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What does the future hold for the construction industry? - news article image

What does the future hold for the construction industry?

22 Aug 2017

2 minute read

In recent weeks we have seen two contrasting news stories on the future of the construction industry. The first of these – a recent piece in the Telegraph – suggests a buoyant future for the residential side of the industry as small housebuilders have bought 89% more land over the last 12 months compared to the previous year. In a similar vein, the number of sites bought by medium sized builders has increased by 22% over the same period. Birmingham, Manchester and Bristol have each been highlighted as hubs for these housebuilders as the demand for land in the cities readily increases. With an increase in demand, comes a likely increased confidence in the industry. With so much of the economy being directly correlated to housing market activity, this increased confidence would certainly be beneficial to the wider economy. 

Despite such reports highlighting the apparent successes, a second article in City Am suggested a slightly different future for the construction industry. Statistics within the article show that 26% of construction firms are said to be at risk of insolvency and commercial property firms would appear to be the most vulnerable. Such statistics suggest a disparity between the issues of those firms working in commercial property and the aforementioned retail firms who have the confidence of an increasing number of housebuilders.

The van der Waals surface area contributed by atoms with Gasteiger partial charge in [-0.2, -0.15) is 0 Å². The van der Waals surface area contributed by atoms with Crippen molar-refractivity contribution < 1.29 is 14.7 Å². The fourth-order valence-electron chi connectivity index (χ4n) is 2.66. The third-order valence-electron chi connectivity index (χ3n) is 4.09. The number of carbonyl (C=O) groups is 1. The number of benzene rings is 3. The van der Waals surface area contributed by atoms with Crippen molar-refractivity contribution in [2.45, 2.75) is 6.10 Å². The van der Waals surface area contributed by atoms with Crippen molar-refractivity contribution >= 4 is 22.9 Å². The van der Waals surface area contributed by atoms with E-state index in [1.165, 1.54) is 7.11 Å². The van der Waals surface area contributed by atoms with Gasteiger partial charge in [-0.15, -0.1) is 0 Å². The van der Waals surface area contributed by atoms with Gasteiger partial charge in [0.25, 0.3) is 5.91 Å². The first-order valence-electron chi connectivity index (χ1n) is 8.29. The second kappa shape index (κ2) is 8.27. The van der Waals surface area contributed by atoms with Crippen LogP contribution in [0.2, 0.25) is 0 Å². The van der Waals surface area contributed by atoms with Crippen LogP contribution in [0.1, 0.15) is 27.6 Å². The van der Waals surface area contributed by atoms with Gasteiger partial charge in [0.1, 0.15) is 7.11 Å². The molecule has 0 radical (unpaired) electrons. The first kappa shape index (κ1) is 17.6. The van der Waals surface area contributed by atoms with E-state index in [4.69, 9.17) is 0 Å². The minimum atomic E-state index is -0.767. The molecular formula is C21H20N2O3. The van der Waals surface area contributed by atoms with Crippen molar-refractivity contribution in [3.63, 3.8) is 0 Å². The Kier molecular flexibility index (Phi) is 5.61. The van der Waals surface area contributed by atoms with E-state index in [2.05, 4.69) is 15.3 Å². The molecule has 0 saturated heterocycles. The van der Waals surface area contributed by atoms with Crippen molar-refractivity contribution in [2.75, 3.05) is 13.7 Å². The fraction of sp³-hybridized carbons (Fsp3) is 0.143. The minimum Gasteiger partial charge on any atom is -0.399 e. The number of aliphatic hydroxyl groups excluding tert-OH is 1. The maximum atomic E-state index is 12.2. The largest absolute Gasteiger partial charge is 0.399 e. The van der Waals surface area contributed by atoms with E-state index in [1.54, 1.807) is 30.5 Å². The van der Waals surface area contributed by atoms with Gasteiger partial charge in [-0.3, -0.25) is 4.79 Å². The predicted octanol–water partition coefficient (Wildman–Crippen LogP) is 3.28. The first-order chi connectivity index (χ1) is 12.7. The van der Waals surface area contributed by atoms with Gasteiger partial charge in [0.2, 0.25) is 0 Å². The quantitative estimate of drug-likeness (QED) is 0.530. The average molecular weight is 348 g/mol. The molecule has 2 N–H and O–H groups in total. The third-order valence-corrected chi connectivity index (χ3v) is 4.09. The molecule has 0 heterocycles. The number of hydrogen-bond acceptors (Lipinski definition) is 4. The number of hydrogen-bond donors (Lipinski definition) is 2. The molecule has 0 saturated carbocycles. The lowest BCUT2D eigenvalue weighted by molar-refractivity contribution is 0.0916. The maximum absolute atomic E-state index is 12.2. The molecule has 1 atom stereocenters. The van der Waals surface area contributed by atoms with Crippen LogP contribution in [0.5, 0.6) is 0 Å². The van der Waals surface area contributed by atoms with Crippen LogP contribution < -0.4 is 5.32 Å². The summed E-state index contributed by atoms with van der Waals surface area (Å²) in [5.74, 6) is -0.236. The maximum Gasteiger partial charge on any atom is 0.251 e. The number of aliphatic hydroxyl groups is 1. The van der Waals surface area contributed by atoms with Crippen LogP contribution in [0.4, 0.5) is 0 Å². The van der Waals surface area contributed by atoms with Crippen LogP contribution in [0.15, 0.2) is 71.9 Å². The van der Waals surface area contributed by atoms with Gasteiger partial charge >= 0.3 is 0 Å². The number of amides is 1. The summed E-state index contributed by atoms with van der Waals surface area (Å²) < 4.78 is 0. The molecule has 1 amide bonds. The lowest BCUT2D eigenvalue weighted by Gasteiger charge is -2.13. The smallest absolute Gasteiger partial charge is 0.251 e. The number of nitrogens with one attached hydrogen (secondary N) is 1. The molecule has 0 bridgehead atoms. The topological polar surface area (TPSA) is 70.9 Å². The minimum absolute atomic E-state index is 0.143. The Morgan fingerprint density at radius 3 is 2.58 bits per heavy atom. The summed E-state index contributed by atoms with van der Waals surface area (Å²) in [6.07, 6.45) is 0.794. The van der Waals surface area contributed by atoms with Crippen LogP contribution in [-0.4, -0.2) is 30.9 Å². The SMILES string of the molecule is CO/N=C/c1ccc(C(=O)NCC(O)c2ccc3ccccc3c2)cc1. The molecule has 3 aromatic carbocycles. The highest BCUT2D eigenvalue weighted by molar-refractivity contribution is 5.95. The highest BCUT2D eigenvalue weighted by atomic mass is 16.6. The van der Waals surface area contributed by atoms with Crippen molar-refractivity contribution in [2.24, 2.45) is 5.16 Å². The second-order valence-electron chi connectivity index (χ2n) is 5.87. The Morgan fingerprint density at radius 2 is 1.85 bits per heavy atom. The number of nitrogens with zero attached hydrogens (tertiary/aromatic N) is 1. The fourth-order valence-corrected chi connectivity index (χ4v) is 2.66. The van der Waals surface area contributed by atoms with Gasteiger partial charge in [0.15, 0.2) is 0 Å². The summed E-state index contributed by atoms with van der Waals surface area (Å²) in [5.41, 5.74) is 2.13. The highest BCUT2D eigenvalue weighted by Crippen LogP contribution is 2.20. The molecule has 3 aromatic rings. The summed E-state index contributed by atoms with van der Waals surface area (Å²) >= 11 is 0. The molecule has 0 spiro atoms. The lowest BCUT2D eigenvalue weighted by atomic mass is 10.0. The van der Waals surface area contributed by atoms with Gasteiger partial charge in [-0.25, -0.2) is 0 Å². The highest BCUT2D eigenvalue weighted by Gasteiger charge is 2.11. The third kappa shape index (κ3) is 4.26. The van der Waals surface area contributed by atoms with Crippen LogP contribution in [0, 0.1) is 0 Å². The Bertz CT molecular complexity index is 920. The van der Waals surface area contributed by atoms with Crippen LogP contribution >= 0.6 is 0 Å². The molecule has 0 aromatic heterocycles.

For those construction firms – or alternatively, those firms with construction clients - who are at risk, we do recommend that you seek professional advice. From our experience in working with clients in the industry, the process can be particularly complicated. As Insolvency Practitioners we are in reality acting for the creditors but it should be the aim of all stakeholders to gain maximum value for the benefit of our clients often from half or partially completed projects. Dealing with incomplete projects in a formal insolvency brings with it additional complexities such as retention of title claims which could involve dealing with unused supplies and finding which supplier they must be returned too. Furthermore, there are the issues of self-employed workers with no employment rights but whose goodwill is needed to complete projects, suppliers holding the office holder to ransom if, for example, matching goods that cannot be sourced elsewhere are required as well as the plethora of health and safety issues. The key to avoiding this list of problems is planning. The earlier we are consulted the better the planning we can put in place, and the more value we can preserve for all parties.

What does the future hold for the construction industry? - news article image

Author:

Hayley Simmons

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